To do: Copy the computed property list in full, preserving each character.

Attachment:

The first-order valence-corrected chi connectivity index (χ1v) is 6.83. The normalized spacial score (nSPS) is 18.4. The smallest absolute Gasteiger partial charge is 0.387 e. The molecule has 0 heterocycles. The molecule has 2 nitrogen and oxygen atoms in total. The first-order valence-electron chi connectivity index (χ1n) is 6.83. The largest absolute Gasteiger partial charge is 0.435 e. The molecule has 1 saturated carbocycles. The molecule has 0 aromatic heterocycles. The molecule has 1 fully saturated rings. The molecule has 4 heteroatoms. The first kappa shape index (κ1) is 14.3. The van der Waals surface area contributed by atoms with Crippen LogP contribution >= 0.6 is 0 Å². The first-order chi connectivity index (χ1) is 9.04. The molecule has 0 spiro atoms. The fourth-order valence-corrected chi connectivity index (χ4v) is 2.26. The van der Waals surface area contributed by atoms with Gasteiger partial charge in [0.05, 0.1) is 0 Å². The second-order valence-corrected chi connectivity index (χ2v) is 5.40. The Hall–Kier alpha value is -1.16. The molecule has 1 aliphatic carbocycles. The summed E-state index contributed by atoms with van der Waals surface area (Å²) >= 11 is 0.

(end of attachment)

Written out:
The first-order valence-corrected chi connectivity index (χ1v) is 6.83. The normalized spacial score (nSPS) is 18.4. The smallest absolute Gasteiger partial charge is 0.387 e. The molecule has 0 heterocycles. The molecule has 2 nitrogen and oxygen atoms in total. The first-order valence-electron chi connectivity index (χ1n) is 6.83. The largest absolute Gasteiger partial charge is 0.435 e. The molecule has 1 saturated carbocycles. The molecule has 0 aromatic heterocycles. The molecule has 1 fully saturated rings. The molecule has 4 heteroatoms. The first kappa shape index (κ1) is 14.3. The van der Waals surface area contributed by atoms with Crippen LogP contribution >= 0.6 is 0 Å². The first-order chi connectivity index (χ1) is 9.04. The molecule has 0 spiro atoms. The fourth-order valence-corrected chi connectivity index (χ4v) is 2.26. The van der Waals surface area contributed by atoms with Gasteiger partial charge in [0.05, 0.1) is 0 Å². The second-order valence-corrected chi connectivity index (χ2v) is 5.40. The Hall–Kier alpha value is -1.16. The molecule has 1 aliphatic carbocycles. The summed E-state index contributed by atoms with van der Waals surface area (Å²) >= 11 is 0.